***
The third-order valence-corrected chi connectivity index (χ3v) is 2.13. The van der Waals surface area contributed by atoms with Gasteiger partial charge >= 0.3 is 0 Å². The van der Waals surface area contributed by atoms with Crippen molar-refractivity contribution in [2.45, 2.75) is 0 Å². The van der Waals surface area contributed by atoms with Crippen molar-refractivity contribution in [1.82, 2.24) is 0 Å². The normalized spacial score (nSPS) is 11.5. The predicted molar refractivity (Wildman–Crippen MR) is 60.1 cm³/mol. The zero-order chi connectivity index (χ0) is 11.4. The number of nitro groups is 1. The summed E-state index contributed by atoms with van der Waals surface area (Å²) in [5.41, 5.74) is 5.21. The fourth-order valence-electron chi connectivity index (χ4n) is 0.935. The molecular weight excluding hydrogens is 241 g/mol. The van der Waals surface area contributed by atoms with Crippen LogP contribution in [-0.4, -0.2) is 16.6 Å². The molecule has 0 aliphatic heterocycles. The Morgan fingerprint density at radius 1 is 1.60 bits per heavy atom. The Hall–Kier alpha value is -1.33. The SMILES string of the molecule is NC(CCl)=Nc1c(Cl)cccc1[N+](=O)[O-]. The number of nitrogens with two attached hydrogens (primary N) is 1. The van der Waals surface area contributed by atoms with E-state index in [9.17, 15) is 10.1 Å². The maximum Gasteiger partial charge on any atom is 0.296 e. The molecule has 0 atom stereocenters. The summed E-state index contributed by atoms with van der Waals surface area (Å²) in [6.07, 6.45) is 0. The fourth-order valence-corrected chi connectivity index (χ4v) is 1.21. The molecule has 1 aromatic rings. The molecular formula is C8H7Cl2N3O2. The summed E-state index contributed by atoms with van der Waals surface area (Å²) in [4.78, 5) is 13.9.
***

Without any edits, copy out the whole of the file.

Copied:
The third-order valence-corrected chi connectivity index (χ3v) is 2.13. The van der Waals surface area contributed by atoms with Gasteiger partial charge >= 0.3 is 0 Å². The van der Waals surface area contributed by atoms with Crippen molar-refractivity contribution in [2.45, 2.75) is 0 Å². The van der Waals surface area contributed by atoms with Crippen molar-refractivity contribution in [1.82, 2.24) is 0 Å². The normalized spacial score (nSPS) is 11.5. The predicted molar refractivity (Wildman–Crippen MR) is 60.1 cm³/mol. The zero-order chi connectivity index (χ0) is 11.4. The number of nitro groups is 1. The summed E-state index contributed by atoms with van der Waals surface area (Å²) in [5.41, 5.74) is 5.21. The fourth-order valence-electron chi connectivity index (χ4n) is 0.935. The molecular weight excluding hydrogens is 241 g/mol. The van der Waals surface area contributed by atoms with Crippen LogP contribution in [-0.4, -0.2) is 16.6 Å². The molecule has 0 aliphatic heterocycles. The Morgan fingerprint density at radius 1 is 1.60 bits per heavy atom. The Hall–Kier alpha value is -1.33. The SMILES string of the molecule is NC(CCl)=Nc1c(Cl)cccc1[N+](=O)[O-]. The number of nitrogens with two attached hydrogens (primary N) is 1. The van der Waals surface area contributed by atoms with E-state index in [9.17, 15) is 10.1 Å². The maximum Gasteiger partial charge on any atom is 0.296 e. The molecule has 0 atom stereocenters. The summed E-state index contributed by atoms with van der Waals surface area (Å²) in [6.07, 6.45) is 0. The fourth-order valence-corrected chi connectivity index (χ4v) is 1.21. The molecule has 1 aromatic rings. The molecular formula is C8H7Cl2N3O2. The summed E-state index contributed by atoms with van der Waals surface area (Å²) in [4.78, 5) is 13.9.